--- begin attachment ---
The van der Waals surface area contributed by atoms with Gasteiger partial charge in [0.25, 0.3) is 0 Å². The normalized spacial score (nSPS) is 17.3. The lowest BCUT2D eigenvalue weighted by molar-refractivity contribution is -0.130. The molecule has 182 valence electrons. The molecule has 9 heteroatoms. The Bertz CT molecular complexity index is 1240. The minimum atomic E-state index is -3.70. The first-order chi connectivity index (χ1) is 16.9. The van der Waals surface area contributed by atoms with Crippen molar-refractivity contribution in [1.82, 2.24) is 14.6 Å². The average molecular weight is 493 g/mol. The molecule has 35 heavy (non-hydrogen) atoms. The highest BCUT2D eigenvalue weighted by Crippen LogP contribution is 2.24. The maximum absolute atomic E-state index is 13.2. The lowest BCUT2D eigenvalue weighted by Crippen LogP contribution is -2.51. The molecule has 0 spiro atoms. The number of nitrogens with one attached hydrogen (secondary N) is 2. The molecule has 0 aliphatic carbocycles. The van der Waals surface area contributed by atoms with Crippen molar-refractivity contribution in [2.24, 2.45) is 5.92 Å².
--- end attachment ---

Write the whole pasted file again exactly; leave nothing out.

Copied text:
The van der Waals surface area contributed by atoms with Gasteiger partial charge in [0.25, 0.3) is 0 Å². The normalized spacial score (nSPS) is 17.3. The lowest BCUT2D eigenvalue weighted by molar-refractivity contribution is -0.130. The molecule has 182 valence electrons. The molecule has 9 heteroatoms. The Bertz CT molecular complexity index is 1240. The minimum atomic E-state index is -3.70. The first-order chi connectivity index (χ1) is 16.9. The van der Waals surface area contributed by atoms with Crippen molar-refractivity contribution in [1.82, 2.24) is 14.6 Å². The average molecular weight is 493 g/mol. The molecule has 35 heavy (non-hydrogen) atoms. The highest BCUT2D eigenvalue weighted by Crippen LogP contribution is 2.24. The maximum absolute atomic E-state index is 13.2. The lowest BCUT2D eigenvalue weighted by Crippen LogP contribution is -2.51. The molecule has 0 spiro atoms. The number of nitrogens with one attached hydrogen (secondary N) is 2. The molecule has 0 aliphatic carbocycles. The van der Waals surface area contributed by atoms with Crippen molar-refractivity contribution in [2.24, 2.45) is 5.92 Å².